IWOC Bike Ride fundraiser – Saturday, August 27 at 9:30 AM – 5 PM

Please bring yourself, a bike, snacks, plenty of water, and maybe a friend or two, for this 26 mile ride. We will start in the Bronx, and make our way north mostly via trails (paved and unpaved). Once we arrive in Ossining, we will explore a small exhibit in the town about Sing Sing and its use of prison labor, and then go to the outside of the prison itself for a short speakout. Then, we will eat together and some will ride the 26 miles back, while another group will take the metro north back to the city. Tickets for the metro north are $10 to $15, so plan accordingly. If the weather is particularly adverse on Saturday, we will ride Sunday. Please email:[email protected] for any questions or updates.

Also please bring $5-$15 dollars as a donation to IWOC towards helping build for the strike. NO ONE TURNED AWAY FOR LACK OF FUNDS.

Please Call at: (917) 715-7866 If you’re running late!!! Thanks!

Three Ways To Win Your IWW Campaign

By Daniel Gross

The IWW has made dramatic strides in the last decade, returning to its roots as an effective and transformative labor union. Unique campaigns in diverse industries have won important gains for workers and significantly influenced the broader labor movement. Still, the building of enduring worker-led and operated industrial unions, a founding mandate of our union, has not yet been fully realized.

With the IWW’s strong recent track record, unparalleled experience in rank-and-file organizing, and rich learnings from our work, we are positioned to get to the next level of building durable industrial unions to scale.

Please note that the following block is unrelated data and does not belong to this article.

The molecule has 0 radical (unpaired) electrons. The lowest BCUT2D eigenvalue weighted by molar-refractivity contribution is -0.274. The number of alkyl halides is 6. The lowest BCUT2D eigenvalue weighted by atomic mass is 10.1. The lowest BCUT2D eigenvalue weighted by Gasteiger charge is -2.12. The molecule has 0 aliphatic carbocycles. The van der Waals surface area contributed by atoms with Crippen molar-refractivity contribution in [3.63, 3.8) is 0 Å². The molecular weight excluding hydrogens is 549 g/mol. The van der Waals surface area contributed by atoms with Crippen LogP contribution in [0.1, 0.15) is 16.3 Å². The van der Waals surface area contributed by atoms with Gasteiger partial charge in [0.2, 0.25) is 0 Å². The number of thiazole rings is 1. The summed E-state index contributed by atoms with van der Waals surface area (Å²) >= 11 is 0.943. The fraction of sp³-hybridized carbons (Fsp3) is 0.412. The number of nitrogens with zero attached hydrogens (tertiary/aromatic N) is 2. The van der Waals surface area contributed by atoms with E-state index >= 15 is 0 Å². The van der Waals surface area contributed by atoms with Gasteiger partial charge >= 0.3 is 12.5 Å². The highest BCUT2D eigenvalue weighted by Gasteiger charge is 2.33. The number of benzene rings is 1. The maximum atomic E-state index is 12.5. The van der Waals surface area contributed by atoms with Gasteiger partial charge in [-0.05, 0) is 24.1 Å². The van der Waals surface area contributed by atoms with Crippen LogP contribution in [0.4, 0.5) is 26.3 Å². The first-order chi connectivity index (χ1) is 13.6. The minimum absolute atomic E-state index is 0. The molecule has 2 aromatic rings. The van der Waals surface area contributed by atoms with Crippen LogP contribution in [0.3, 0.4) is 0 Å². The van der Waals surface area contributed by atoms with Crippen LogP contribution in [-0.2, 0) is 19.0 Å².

Here are three ways we can get to the next level:

1. Take a Step Back

Too many Wobbly campaigns start with a group of workers deciding they are going to talk to their co-workers and organize their shop. The idea is after the shop or chain is organized, they will then figure out how to organize the industry. This approach is not working because a shop is not a significant unit in our economy; industries are.

Instead of jumping right in to organize your shop, take a step back and look at your industry. Your job as an IWW organizer is to organize your shop, but more so, it is to co-found a successful industrial union of workers in your industry. Understand the industry, its workers, employers, customers, investors, supply chain, distribution, and so forth. Build a model to win in the industry, including at your job.

Once you have taken a step back you might decide that your industrial union building effort actually should start with organizing your shop or chain, and that is totally fine. You will have the roadmap to do it right and the mission’s clarity in that your ultimate project is to build an effective industrial union. On the other hand, you might decide on a totally different path into an industry that at the moment does not directly involve your employer. That is fine, too, as then you have just avoided years of misdirected effort.